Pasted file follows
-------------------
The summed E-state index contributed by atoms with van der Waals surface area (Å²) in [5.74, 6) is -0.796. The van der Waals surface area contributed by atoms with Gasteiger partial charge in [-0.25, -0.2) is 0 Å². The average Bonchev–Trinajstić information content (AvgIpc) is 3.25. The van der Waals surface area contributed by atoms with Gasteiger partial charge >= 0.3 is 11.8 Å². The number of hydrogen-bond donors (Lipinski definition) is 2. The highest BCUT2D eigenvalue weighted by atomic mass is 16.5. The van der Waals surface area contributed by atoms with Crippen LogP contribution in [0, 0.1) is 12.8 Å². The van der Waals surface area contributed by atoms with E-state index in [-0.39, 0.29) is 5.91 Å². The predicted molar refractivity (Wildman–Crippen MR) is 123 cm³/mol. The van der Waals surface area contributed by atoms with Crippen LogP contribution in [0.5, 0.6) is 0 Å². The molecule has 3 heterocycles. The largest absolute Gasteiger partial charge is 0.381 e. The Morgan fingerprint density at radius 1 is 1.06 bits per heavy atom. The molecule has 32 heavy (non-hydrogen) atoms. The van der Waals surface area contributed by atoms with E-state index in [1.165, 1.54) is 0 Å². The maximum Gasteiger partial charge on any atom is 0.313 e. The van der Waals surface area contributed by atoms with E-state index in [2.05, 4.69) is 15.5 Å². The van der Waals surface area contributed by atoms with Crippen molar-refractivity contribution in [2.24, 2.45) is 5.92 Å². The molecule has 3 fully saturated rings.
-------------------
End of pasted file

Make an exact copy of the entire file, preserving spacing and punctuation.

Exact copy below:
The summed E-state index contributed by atoms with van der Waals surface area (Å²) in [5.74, 6) is -0.796. The van der Waals surface area contributed by atoms with Gasteiger partial charge in [-0.25, -0.2) is 0 Å². The average Bonchev–Trinajstić information content (AvgIpc) is 3.25. The van der Waals surface area contributed by atoms with Gasteiger partial charge >= 0.3 is 11.8 Å². The number of hydrogen-bond donors (Lipinski definition) is 2. The highest BCUT2D eigenvalue weighted by atomic mass is 16.5. The van der Waals surface area contributed by atoms with Crippen LogP contribution in [0, 0.1) is 12.8 Å². The van der Waals surface area contributed by atoms with E-state index in [-0.39, 0.29) is 5.91 Å². The predicted molar refractivity (Wildman–Crippen MR) is 123 cm³/mol. The van der Waals surface area contributed by atoms with Crippen LogP contribution in [0.5, 0.6) is 0 Å². The molecule has 3 heterocycles. The largest absolute Gasteiger partial charge is 0.381 e. The Morgan fingerprint density at radius 1 is 1.06 bits per heavy atom. The molecule has 32 heavy (non-hydrogen) atoms. The van der Waals surface area contributed by atoms with E-state index in [1.165, 1.54) is 0 Å². The maximum Gasteiger partial charge on any atom is 0.313 e. The van der Waals surface area contributed by atoms with E-state index in [2.05, 4.69) is 15.5 Å². The van der Waals surface area contributed by atoms with Crippen molar-refractivity contribution in [2.24, 2.45) is 5.92 Å². The molecule has 3 fully saturated rings.